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Iraqis worrying, waiting for knock on the door from ICE agents

people protesting the detainment of iraqi nationals in Detroit
Michigan Radio

Tuesday is an important day for about a thousand Iraqis with final deportation orders. 

A federal appeals court says Immigration and Customs Enforcement can try to resume deportations of these Iraqis to their former homeland.

That's even though advocates say many have lived in the U.S. since they were kids and speak only English, and that deportation could expose them to torture or death.

In a way, Sam Hamama is one of the "lucky ones." He was among more than a hundred Iraqis with final deportation orders rounded up on June 11, 2017.  

More were detained in the weeks following.

ACLU attorneys agree Hamama would be at grave risk in Iraq. He could be arrested and tortured, or even murdered.  

For one, he's fully Americanized. Americans are generally regarded as spies in Iraq. And he's a Chaldean Catholic. 

There are only about 250,000 of this religious minority left in Iraq, and most had to flee their homes in the north because of ISIS.   

"I have no idea where to go," says Hamama. "I have no family whatsoever back in Iraq. I'm 56 years old; you could say 45 years of my life have been in this country. Where am I going to go?"

Hamama is "lucky," because while the ACLU was challenging the legality of the detentions, he got out and got a deportation appeal hearing before an immigration judge. His hearing will be in 2021.

Many of the 400 others who were rounded up also had time to get a hearing. Some have already won the right to stay in the U.S.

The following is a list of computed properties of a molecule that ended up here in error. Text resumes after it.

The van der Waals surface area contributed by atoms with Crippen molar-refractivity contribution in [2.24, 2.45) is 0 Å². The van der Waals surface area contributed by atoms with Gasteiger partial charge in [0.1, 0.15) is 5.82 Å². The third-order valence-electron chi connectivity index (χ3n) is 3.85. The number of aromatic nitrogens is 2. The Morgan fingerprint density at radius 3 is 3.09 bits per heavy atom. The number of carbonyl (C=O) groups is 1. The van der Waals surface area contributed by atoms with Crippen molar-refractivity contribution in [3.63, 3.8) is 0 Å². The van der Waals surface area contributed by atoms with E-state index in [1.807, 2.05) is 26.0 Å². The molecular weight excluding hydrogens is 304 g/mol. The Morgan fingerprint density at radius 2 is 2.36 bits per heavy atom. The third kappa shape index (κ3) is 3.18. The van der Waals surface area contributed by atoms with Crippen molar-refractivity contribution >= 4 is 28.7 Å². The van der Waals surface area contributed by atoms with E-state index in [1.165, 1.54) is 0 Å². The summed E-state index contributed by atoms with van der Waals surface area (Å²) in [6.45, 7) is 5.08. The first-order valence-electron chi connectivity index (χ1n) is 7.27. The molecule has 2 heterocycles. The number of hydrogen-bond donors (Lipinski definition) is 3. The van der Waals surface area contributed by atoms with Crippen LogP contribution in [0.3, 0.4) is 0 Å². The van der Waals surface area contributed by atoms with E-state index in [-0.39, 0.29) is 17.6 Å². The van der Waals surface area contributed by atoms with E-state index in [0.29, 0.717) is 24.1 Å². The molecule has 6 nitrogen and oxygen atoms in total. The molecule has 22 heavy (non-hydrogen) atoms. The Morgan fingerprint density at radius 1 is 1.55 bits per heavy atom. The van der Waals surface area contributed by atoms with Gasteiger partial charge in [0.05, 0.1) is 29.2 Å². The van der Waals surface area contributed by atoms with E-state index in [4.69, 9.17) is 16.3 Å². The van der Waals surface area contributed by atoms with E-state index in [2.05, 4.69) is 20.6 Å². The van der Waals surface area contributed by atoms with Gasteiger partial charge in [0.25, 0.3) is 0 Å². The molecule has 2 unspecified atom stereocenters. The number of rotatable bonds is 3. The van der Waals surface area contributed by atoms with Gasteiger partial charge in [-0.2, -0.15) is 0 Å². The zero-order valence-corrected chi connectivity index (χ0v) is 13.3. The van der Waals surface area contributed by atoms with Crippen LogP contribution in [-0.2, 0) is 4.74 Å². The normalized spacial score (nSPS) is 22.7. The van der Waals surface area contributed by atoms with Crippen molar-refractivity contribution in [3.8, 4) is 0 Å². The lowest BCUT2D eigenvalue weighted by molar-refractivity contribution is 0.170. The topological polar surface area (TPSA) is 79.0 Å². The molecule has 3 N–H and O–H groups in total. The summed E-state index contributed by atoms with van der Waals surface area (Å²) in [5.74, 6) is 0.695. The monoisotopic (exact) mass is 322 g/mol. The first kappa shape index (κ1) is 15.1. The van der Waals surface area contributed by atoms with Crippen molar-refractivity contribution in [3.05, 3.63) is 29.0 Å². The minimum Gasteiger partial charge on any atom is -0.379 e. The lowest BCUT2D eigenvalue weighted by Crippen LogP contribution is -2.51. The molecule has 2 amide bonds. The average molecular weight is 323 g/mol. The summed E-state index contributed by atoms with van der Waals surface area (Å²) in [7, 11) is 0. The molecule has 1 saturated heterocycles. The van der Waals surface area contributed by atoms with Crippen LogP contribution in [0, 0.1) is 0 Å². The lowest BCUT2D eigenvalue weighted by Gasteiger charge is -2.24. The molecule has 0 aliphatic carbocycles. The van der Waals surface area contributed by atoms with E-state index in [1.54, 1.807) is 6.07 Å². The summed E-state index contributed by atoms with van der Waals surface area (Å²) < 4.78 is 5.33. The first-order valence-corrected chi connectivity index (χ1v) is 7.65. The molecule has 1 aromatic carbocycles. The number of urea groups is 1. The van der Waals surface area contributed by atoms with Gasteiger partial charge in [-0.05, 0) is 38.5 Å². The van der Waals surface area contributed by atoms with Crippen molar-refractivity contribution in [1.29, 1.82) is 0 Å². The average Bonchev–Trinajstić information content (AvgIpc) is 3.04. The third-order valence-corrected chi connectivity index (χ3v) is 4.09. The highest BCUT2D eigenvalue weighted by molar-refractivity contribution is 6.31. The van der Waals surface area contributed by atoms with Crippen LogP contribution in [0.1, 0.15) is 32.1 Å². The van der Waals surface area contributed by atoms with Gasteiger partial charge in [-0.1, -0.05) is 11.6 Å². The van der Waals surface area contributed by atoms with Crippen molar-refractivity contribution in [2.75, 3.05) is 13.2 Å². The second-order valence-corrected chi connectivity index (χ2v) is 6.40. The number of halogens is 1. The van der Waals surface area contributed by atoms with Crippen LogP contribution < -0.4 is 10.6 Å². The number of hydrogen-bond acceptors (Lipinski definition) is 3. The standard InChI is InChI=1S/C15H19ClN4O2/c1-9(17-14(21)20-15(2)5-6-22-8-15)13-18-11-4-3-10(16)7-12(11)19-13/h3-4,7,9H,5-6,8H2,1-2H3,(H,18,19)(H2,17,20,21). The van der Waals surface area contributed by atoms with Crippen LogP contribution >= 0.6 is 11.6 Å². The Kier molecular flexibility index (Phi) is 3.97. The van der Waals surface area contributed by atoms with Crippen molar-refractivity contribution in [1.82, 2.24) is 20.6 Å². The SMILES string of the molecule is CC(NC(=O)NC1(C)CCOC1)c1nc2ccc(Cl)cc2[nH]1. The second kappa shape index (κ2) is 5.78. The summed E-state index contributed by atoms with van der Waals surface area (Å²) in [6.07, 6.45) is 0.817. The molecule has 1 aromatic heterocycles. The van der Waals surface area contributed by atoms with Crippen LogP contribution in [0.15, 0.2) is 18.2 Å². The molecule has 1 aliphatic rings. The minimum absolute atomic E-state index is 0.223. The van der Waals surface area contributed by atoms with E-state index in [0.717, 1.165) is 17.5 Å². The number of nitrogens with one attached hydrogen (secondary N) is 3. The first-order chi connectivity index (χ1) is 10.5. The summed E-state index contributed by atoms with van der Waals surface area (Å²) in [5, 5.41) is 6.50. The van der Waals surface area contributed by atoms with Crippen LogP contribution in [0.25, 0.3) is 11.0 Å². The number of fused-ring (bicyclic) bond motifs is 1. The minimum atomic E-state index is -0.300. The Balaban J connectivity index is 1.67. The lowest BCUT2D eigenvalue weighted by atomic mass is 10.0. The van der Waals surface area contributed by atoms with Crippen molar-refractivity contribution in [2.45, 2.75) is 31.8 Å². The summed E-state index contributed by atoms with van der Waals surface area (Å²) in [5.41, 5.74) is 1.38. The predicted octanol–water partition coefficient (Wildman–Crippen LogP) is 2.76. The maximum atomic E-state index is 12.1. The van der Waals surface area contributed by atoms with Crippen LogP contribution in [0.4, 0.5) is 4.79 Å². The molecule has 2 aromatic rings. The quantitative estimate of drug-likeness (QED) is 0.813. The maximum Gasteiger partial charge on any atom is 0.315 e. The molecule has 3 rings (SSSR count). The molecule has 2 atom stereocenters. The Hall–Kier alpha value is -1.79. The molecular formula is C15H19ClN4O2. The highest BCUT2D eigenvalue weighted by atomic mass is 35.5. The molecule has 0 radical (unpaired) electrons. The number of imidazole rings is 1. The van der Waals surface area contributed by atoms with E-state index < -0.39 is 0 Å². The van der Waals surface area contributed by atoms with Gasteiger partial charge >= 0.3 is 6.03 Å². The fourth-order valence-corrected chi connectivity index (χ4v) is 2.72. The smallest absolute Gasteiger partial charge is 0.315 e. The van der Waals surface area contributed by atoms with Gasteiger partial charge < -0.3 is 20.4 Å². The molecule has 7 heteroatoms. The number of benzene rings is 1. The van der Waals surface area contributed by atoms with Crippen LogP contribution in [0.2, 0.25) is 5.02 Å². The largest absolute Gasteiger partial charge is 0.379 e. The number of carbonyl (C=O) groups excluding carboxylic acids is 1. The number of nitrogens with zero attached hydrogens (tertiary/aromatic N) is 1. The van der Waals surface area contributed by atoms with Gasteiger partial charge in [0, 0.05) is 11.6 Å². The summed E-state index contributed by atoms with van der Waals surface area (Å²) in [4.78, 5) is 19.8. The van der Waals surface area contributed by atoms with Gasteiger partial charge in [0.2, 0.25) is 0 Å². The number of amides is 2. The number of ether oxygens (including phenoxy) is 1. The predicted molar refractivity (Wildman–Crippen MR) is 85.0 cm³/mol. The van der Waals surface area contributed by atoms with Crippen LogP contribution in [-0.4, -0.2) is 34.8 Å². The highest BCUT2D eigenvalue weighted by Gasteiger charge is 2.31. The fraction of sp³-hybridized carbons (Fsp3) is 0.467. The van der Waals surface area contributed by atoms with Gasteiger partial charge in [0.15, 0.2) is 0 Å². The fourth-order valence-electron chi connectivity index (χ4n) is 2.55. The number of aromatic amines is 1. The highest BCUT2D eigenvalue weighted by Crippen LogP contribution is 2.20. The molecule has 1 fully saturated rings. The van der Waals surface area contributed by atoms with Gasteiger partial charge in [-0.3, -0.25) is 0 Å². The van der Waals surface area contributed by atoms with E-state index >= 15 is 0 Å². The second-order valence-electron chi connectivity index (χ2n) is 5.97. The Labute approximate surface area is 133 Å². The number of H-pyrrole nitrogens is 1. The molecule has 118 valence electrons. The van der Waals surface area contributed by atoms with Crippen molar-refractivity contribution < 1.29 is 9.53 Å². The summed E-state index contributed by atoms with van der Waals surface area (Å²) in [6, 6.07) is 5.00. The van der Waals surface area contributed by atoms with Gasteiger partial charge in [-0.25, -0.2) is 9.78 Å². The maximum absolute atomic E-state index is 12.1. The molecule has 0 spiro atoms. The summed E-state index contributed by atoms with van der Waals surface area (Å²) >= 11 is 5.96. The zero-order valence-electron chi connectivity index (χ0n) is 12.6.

But there are about a thousand Iraqis who were never arrested. University of Michigan attorney Margo Schlanger says they could be in big, big trouble starting on Tuesday.

That's because a federal appeals court gave Immigration and Customs Enforcement the legal green light to immediately proceed with the deportations.

"Rather than giving them time to have a fair process, now they get to arrest them and hurry as hard as they can and deport them as fast as they can," says Schlanger.

Congressman Andy Levin says four previous administrations allowed these Iraqis to stay in the U.S. He says the deportations would violate the United Nations Convention Against Torture and the U.S. Immigration and Nationality Act. 

What stopped the deportations in their tracks in 2017 was Iraq's refusal to take former nationals if they didn't agree to be deported.

Levin says that may have changed. 

"I'm very worried about what ICE intends to do here," says Levin. "And I'm hearing directly from the Iraqi government at the highest levels that they are being pressured by the Trump administration to take people back."

It’s not clear that’s ICE’s plan. The agency isn’t saying what it will do next. But in a statement, it praised the appeals court for affirming its ability to continue the deportations.

Some of the Iraqis ICE wants to deport did commit violent crimes. Sam Hamama threatened someone with an unloaded gun during a road rage incident when he was a young man.

But ACLU attorneys say some others simply stayed past the terms of their visas, or committed minor crimes.

One Iraqi was convicted of misdemeanor fraud for selling cigarettes without a license; another was convicted of marijuana possession. 

No matter what their crimes, if they don't already have a deportation appeal hearing scheduled, they're highly vulnerable to immediate deportation.

Sam Hamama says he got help from the ACLU in fighting to stay here. He says others in his situation should get help, too.

"You can't stop fighting," he says. "Appeal. I know it's hard. I know the money's a big deal, but find it, make it happen. Do not give up. Do not give up."

Meanwhile, efforts in Congress continue to try to help the Iraqis. 

20 members of Congress, including five Republicans from Michigan, have urged ICE in a letter to defer the deportations until each Iraqi gets a chance to appeal their deportation order before an immigration judge. 

Tracy Samilton covers energy and transportation, including the auto industry and the business response to climate change for Michigan Public. She began her career at Michigan Public as an intern, where she was promptly “bitten by the radio bug,” and never recovered.
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